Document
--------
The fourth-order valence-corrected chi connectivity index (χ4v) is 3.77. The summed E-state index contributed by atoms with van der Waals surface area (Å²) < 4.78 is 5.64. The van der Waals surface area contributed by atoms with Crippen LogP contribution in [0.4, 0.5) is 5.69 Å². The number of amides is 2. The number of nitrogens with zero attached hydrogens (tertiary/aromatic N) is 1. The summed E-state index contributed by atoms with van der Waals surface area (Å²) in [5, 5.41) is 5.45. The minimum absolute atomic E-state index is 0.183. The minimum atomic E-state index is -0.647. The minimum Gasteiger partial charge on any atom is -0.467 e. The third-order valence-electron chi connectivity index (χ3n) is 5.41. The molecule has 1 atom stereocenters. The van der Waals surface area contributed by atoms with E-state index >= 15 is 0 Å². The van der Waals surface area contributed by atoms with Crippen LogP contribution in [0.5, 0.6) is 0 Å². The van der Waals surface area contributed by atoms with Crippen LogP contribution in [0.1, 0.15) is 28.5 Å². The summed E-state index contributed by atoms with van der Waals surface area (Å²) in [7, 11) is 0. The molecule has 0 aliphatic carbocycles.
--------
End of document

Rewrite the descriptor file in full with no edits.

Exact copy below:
The fourth-order valence-corrected chi connectivity index (χ4v) is 3.77. The summed E-state index contributed by atoms with van der Waals surface area (Å²) < 4.78 is 5.64. The van der Waals surface area contributed by atoms with Crippen LogP contribution in [0.4, 0.5) is 5.69 Å². The number of amides is 2. The number of nitrogens with zero attached hydrogens (tertiary/aromatic N) is 1. The summed E-state index contributed by atoms with van der Waals surface area (Å²) in [5, 5.41) is 5.45. The minimum absolute atomic E-state index is 0.183. The minimum atomic E-state index is -0.647. The minimum Gasteiger partial charge on any atom is -0.467 e. The third-order valence-electron chi connectivity index (χ3n) is 5.41. The molecule has 1 atom stereocenters. The van der Waals surface area contributed by atoms with E-state index >= 15 is 0 Å². The van der Waals surface area contributed by atoms with Crippen LogP contribution in [0.5, 0.6) is 0 Å². The van der Waals surface area contributed by atoms with Crippen LogP contribution in [0.1, 0.15) is 28.5 Å². The summed E-state index contributed by atoms with van der Waals surface area (Å²) in [7, 11) is 0. The molecule has 0 aliphatic carbocycles.